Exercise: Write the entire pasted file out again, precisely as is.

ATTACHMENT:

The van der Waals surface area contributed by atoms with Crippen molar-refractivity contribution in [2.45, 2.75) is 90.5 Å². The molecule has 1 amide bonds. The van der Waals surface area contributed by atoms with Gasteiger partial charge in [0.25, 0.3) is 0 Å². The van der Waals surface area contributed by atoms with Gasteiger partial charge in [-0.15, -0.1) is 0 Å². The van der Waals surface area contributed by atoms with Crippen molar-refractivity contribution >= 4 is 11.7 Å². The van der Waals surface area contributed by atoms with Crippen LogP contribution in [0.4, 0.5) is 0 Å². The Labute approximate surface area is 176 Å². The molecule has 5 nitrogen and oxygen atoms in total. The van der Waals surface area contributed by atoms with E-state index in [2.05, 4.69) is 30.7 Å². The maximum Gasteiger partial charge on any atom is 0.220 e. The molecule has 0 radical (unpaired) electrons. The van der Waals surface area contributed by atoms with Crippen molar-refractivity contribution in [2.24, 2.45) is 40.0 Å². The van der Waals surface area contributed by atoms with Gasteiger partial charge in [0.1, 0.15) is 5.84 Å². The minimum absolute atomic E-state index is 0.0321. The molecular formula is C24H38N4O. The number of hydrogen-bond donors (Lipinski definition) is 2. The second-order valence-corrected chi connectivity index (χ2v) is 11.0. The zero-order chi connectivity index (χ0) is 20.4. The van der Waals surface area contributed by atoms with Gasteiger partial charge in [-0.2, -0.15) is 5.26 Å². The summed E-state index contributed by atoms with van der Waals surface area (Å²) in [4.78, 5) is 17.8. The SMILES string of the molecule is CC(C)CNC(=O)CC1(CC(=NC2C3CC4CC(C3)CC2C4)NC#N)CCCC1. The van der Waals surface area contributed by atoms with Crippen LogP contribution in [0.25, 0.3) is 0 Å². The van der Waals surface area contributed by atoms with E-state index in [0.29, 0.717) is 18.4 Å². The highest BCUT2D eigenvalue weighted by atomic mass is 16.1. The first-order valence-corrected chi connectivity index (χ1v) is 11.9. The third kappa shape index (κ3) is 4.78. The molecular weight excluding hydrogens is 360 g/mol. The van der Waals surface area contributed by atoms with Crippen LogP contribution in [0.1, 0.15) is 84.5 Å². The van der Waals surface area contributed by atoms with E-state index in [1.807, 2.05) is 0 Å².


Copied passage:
The van der Waals surface area contributed by atoms with Crippen molar-refractivity contribution in [2.45, 2.75) is 90.5 Å². The molecule has 1 amide bonds. The van der Waals surface area contributed by atoms with Gasteiger partial charge in [0.25, 0.3) is 0 Å². The van der Waals surface area contributed by atoms with Gasteiger partial charge in [-0.15, -0.1) is 0 Å². The van der Waals surface area contributed by atoms with Crippen molar-refractivity contribution >= 4 is 11.7 Å². The van der Waals surface area contributed by atoms with Crippen LogP contribution in [0.4, 0.5) is 0 Å². The Labute approximate surface area is 176 Å². The molecule has 5 nitrogen and oxygen atoms in total. The van der Waals surface area contributed by atoms with E-state index in [2.05, 4.69) is 30.7 Å². The maximum Gasteiger partial charge on any atom is 0.220 e. The molecule has 0 radical (unpaired) electrons. The van der Waals surface area contributed by atoms with Crippen molar-refractivity contribution in [2.24, 2.45) is 40.0 Å². The van der Waals surface area contributed by atoms with Gasteiger partial charge in [0.1, 0.15) is 5.84 Å². The minimum absolute atomic E-state index is 0.0321. The molecular formula is C24H38N4O. The number of hydrogen-bond donors (Lipinski definition) is 2. The second-order valence-corrected chi connectivity index (χ2v) is 11.0. The zero-order chi connectivity index (χ0) is 20.4. The van der Waals surface area contributed by atoms with Gasteiger partial charge in [-0.2, -0.15) is 5.26 Å². The summed E-state index contributed by atoms with van der Waals surface area (Å²) in [4.78, 5) is 17.8. The SMILES string of the molecule is CC(C)CNC(=O)CC1(CC(=NC2C3CC4CC(C3)CC2C4)NC#N)CCCC1. The van der Waals surface area contributed by atoms with Crippen LogP contribution in [0.25, 0.3) is 0 Å². The van der Waals surface area contributed by atoms with E-state index in [0.29, 0.717) is 18.4 Å². The highest BCUT2D eigenvalue weighted by atomic mass is 16.1. The first-order valence-corrected chi connectivity index (χ1v) is 11.9. The third kappa shape index (κ3) is 4.78. The molecular weight excluding hydrogens is 360 g/mol. The van der Waals surface area contributed by atoms with Crippen LogP contribution in [0.1, 0.15) is 84.5 Å². The van der Waals surface area contributed by atoms with E-state index in [1.807, 2.05) is 0 Å².